Ban cars !
Since 2001 I have been working sporadically on a new parser written in Java that, instead of parsing well-formed or valid XML, parses HTML as it is found in the wild: nasty and brutish, though quite often far from short. TagSoup is designed for people who have to process this stuff using some semblance of a rational application design. By providing a SAX interface, it allows standard XML tools to be applied to even the worst HTML.I would love to have the time to port this to C++ and give Arabica HTML eating capabilities.
An interface for SAX sources is even more obscure.
So I assume whatever you build will be for a specific implementation, such as an abstract class that you define, so that this HTML parser can send events to it, and the events look like SAX events on the other end of the conversation.
Porting something like TagSoup would mean writing something that implemented the SAX::basic_XMLReader interface. After that, you could drop it in and everything would just work.
There are examples of this kind of thing in CPAN, where there are Perl modules to present all kinds of things as SAX sources. There are probably Python examples too.
Here's a cool example:
Screenscraping HTML with TagSoup and XPath - http://www.hackdiary.com/archives/000029.html
From: Jez To: Pete Subject: Bettie Page Bio-pic Trailer http://www.bettiepagedarkangel.com/ It's what broadband was invented for. Jez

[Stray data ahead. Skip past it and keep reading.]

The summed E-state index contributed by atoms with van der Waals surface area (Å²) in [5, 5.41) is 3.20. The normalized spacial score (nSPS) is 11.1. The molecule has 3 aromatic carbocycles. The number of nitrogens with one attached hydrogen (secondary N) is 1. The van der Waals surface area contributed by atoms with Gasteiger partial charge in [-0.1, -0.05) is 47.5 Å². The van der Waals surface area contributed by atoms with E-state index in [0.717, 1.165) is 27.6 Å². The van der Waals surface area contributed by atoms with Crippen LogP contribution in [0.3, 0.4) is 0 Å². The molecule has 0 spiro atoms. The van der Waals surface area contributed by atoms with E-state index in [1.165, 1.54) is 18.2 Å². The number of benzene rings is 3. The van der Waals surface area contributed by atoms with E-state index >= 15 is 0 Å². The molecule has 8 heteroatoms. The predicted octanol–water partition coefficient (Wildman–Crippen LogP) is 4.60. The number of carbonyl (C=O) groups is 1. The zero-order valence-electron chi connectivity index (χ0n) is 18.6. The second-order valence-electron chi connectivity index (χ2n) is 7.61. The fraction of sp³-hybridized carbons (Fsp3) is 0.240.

From: Pete To: Jez Subject: re: Bettie Page Bio-pic Trailer There is a god ...
The original book of ancient-astronaut craziness in a cheesy mid-70s Corgi edition? For only one of your English Pounds? Extra amusement points for being on sale at the Birmingham Buddhist Centre? How could I resist?
Actually, if you see von Daniken on the TV or hear him on the radio, he doesn't sound like a wide-eyed crazyman at all. He seems at least as sensible as James Lovelock when he explains Gaia or as methodical as Fred Hoyle describing how he came to round to the idea of panspermia. In the current frenzied political atmosphere, he certainly makes more sense then the explanation for going to war in Iraq. Footle around legendarytimes.com for more fringe-pseudo-science fun.
And before you ask - no I don't
The camera shows you the previous pic in the sequence on half the screen making it easier to line up.